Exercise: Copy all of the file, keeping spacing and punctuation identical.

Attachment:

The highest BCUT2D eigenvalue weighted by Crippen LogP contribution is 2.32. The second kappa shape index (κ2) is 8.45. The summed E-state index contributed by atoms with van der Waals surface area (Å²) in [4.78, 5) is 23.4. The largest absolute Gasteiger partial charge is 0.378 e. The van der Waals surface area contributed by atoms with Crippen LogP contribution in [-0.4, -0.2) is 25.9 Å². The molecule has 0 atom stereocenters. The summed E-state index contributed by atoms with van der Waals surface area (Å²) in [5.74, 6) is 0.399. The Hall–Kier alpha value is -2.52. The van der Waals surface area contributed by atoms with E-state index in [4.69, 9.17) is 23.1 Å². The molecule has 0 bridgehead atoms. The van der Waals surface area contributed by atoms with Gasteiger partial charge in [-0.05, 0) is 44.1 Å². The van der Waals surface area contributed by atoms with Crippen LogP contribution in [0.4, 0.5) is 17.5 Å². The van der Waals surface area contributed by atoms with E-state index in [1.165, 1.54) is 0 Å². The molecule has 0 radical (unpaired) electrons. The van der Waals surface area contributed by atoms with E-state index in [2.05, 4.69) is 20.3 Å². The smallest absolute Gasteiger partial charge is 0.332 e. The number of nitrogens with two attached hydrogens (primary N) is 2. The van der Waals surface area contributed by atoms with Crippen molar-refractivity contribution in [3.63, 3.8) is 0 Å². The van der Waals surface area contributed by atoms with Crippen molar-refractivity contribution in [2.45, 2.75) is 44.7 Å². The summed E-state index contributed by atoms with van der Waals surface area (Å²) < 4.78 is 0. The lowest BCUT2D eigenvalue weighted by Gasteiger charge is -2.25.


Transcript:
The highest BCUT2D eigenvalue weighted by Crippen LogP contribution is 2.32. The second kappa shape index (κ2) is 8.45. The summed E-state index contributed by atoms with van der Waals surface area (Å²) in [4.78, 5) is 23.4. The largest absolute Gasteiger partial charge is 0.378 e. The van der Waals surface area contributed by atoms with Crippen LogP contribution in [-0.4, -0.2) is 25.9 Å². The molecule has 0 atom stereocenters. The summed E-state index contributed by atoms with van der Waals surface area (Å²) in [5.74, 6) is 0.399. The Hall–Kier alpha value is -2.52. The van der Waals surface area contributed by atoms with E-state index in [4.69, 9.17) is 23.1 Å². The molecule has 0 bridgehead atoms. The van der Waals surface area contributed by atoms with Gasteiger partial charge in [-0.05, 0) is 44.1 Å². The van der Waals surface area contributed by atoms with Crippen LogP contribution in [0.4, 0.5) is 17.5 Å². The van der Waals surface area contributed by atoms with E-state index in [1.165, 1.54) is 0 Å². The molecule has 0 radical (unpaired) electrons. The van der Waals surface area contributed by atoms with E-state index in [2.05, 4.69) is 20.3 Å². The smallest absolute Gasteiger partial charge is 0.332 e. The number of nitrogens with two attached hydrogens (primary N) is 2. The van der Waals surface area contributed by atoms with Crippen molar-refractivity contribution in [3.63, 3.8) is 0 Å². The van der Waals surface area contributed by atoms with Crippen molar-refractivity contribution in [2.45, 2.75) is 44.7 Å². The summed E-state index contributed by atoms with van der Waals surface area (Å²) < 4.78 is 0. The lowest BCUT2D eigenvalue weighted by Gasteiger charge is -2.25.